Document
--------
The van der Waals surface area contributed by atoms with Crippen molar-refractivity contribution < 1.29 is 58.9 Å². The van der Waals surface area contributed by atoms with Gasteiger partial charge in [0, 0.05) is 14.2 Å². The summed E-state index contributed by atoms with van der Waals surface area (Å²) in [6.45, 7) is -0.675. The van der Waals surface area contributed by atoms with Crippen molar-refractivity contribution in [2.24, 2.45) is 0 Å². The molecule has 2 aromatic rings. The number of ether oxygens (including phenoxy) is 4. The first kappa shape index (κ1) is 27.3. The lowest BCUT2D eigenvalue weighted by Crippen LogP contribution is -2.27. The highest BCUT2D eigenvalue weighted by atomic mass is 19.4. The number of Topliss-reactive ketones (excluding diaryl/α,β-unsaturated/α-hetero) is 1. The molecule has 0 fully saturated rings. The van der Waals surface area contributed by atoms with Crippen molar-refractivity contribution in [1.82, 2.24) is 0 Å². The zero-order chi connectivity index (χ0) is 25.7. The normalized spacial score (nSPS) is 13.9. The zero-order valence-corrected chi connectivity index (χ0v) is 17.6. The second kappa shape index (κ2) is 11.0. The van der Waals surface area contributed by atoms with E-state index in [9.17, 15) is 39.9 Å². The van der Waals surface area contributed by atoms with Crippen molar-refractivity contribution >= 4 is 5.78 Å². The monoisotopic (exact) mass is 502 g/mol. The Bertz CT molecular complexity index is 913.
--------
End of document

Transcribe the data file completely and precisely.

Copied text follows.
The van der Waals surface area contributed by atoms with Crippen molar-refractivity contribution < 1.29 is 58.9 Å². The van der Waals surface area contributed by atoms with Gasteiger partial charge in [0, 0.05) is 14.2 Å². The summed E-state index contributed by atoms with van der Waals surface area (Å²) in [6.45, 7) is -0.675. The van der Waals surface area contributed by atoms with Crippen molar-refractivity contribution in [2.24, 2.45) is 0 Å². The molecule has 2 aromatic rings. The number of ether oxygens (including phenoxy) is 4. The first kappa shape index (κ1) is 27.3. The lowest BCUT2D eigenvalue weighted by Crippen LogP contribution is -2.27. The highest BCUT2D eigenvalue weighted by atomic mass is 19.4. The number of Topliss-reactive ketones (excluding diaryl/α,β-unsaturated/α-hetero) is 1. The molecule has 0 fully saturated rings. The van der Waals surface area contributed by atoms with Crippen molar-refractivity contribution in [1.82, 2.24) is 0 Å². The zero-order chi connectivity index (χ0) is 25.7. The normalized spacial score (nSPS) is 13.9. The zero-order valence-corrected chi connectivity index (χ0v) is 17.6. The second kappa shape index (κ2) is 11.0. The van der Waals surface area contributed by atoms with E-state index in [9.17, 15) is 39.9 Å². The van der Waals surface area contributed by atoms with Crippen molar-refractivity contribution >= 4 is 5.78 Å². The monoisotopic (exact) mass is 502 g/mol. The Bertz CT molecular complexity index is 913.